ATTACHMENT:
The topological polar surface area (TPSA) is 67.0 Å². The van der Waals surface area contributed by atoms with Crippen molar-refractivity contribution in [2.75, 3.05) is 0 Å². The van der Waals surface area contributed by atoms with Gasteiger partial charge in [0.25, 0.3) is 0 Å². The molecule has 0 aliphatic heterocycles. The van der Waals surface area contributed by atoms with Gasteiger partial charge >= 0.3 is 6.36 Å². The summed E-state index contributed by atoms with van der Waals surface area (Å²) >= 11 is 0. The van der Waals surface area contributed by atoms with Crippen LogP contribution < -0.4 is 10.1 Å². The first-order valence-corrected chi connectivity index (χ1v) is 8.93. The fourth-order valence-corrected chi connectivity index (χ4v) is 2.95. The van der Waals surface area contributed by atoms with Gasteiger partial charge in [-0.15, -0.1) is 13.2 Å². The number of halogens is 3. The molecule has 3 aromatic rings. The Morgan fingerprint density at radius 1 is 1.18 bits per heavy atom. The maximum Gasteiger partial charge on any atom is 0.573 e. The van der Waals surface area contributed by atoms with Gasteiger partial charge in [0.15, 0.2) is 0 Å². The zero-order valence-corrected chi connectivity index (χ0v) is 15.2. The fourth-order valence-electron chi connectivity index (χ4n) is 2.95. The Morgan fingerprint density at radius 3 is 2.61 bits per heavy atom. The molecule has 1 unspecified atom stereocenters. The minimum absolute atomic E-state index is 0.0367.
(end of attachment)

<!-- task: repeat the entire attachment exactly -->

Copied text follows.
The topological polar surface area (TPSA) is 67.0 Å². The van der Waals surface area contributed by atoms with Crippen molar-refractivity contribution in [2.75, 3.05) is 0 Å². The van der Waals surface area contributed by atoms with Gasteiger partial charge in [0.25, 0.3) is 0 Å². The molecule has 0 aliphatic heterocycles. The van der Waals surface area contributed by atoms with Gasteiger partial charge >= 0.3 is 6.36 Å². The summed E-state index contributed by atoms with van der Waals surface area (Å²) >= 11 is 0. The van der Waals surface area contributed by atoms with Crippen LogP contribution < -0.4 is 10.1 Å². The first-order valence-corrected chi connectivity index (χ1v) is 8.93. The fourth-order valence-corrected chi connectivity index (χ4v) is 2.95. The van der Waals surface area contributed by atoms with Gasteiger partial charge in [-0.15, -0.1) is 13.2 Å². The number of halogens is 3. The molecule has 3 aromatic rings. The Morgan fingerprint density at radius 1 is 1.18 bits per heavy atom. The maximum Gasteiger partial charge on any atom is 0.573 e. The van der Waals surface area contributed by atoms with Gasteiger partial charge in [0.15, 0.2) is 0 Å². The zero-order valence-corrected chi connectivity index (χ0v) is 15.2. The fourth-order valence-electron chi connectivity index (χ4n) is 2.95. The Morgan fingerprint density at radius 3 is 2.61 bits per heavy atom. The molecule has 1 unspecified atom stereocenters. The minimum absolute atomic E-state index is 0.0367.